The defendant was the owner and manager of the place and in and about the house practically all the time. He had kept and harbored the dog or permitted it to be done for ten years, the grandson, Charles Donofrio, eighteen years of age and a member of the family since he was ten or twelve, being the owner, and a number of its vicious acts for a period of a year or more previous to this were shown. If the testimony pertaining to these be true, it passes belief that such frequent exhibitions of vicious tendencies towards people going along the public highway in front of the home did not apprise the defendant of his ferocious disposition and of the fact that it was dangerous for him to be permitted to run loose. It is unbelievable that so many acts of this nature could have happened and the defendant be without some knowledge of them. As said by the court in Martin v. Borden, 123 App. Div. 66, 107 N.Y. Supp. 725:

"The evidence showed that the dog had habitually run out of the yard where the defendant lived with his parents and angrily attacked people in the street, afoot, on bicycles and in wagons for several months, though without getting hold of them. This was ample to imply knowledge to the defendant. It is permissible to find that he knew what was so notorious."

And in R.C.L., volume 1, page 1118, this language appears:

"Where one keeps on his premises a dog which has attacked or bitten a considerable number of persons, and is notoriously cross and vicious, it may be presumed that the owner has some knowledge of this fact."

"In accepting plaintiff's evidence," said the court in Merritt v. Matchett, 135 Mo. App. 176, 115 S.W. 1066, "the jury were entitled to infer that defendant, who had harbored the dog a long time, knew of its vicious or mischievous habits and propensities. `Proof that the animal is of a savage or ferocious nature is equivalent to proof of express notice.'"

The other proposition raised is that the verdict of $5,000 is so excessive that it is evident that it was rendered as a result of passion and prejudice on the part of the jury. The testimony discloses that Ortega a young man twenty-seven years of age, was attacked by the dog and thrown from his bicycle upon the paved highway, that his arm was broken near the elbow in two places, and that he was bitten by the dog in the right thigh and spent eleven days in the hospital. His physician, Dr. George E. Goodrich, testified as follows concerning his injury:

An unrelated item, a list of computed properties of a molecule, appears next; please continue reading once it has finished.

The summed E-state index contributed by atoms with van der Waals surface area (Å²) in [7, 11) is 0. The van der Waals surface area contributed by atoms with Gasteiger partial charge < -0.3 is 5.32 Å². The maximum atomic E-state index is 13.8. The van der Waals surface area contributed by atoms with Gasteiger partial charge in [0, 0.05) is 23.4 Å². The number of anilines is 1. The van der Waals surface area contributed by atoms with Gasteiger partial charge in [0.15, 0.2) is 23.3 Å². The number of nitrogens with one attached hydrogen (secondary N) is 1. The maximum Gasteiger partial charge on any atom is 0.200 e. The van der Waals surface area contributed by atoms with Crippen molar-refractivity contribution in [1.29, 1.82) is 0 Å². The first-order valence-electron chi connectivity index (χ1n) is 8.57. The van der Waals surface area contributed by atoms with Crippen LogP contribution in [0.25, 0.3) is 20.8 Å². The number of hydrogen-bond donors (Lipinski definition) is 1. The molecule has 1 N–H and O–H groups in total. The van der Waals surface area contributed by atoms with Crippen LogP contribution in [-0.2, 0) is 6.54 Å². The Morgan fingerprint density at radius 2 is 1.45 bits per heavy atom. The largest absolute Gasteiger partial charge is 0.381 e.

"I found that he had a fracture of the olecranon process, a fracture of the inner condyle of the humerus and a fracture of the head of the radius. The elbow joint was all torn to pieces. . . . I have continued treating the patient since that time; for many months saw him almost daily, and off and on during the past eighteen months. . . . The recent treatment has been simply to relieve pain. He has an involvement of the ulna nerve and scar tissue at the elbow joint which causes a good deal of pain. That is all I have been doing for him for the past eighteen months. The injury is permanent. By having another operation he can have that nerve loosened and probably be relieved of that pain. That operation would not restore the function of the elbow. He has a very limited function in that arm, and I think will never be able to do hard work with it. He would not now be able to work as a laborer digging graves."

At the time of the injury in April, 1924, Ortega was making $2.45 a day as a grave digger, but twenty-three months afterwards, when the second trial took place, he had been able to work only about one month and then as a watchman for which he received one dollar a day and board. During all this time he was under the care of a physician, who testified that the reasonable value of his services was $1,000 but that he had rendered a bill for $800. Two juries under substantially the same facts, except that the testimony in the second trial as to the dog's vicious propensities is stronger than in the first, have fixed the plaintiff's damages at $5,000, and we are unable to see wherein this sum can be deemed excessive.

The judgment is affirmed.

ROSS, C.J., and LOCKWOOD, J., concur.

Summaries of

Perazzo v. Ortega

Supreme Court of Arizona
May 24, 1927
256 P. 503 (Ariz. 1927)
Case details for

Perazzo v. Ortega

Case Details

Full title:PAOLO PERAZZO, Appellant v. JOSE ORTEGA, Appellee

Court:Supreme Court of Arizona

Date published: May 24, 1927


256 P. 503 (Ariz. 1927)
256 P. 503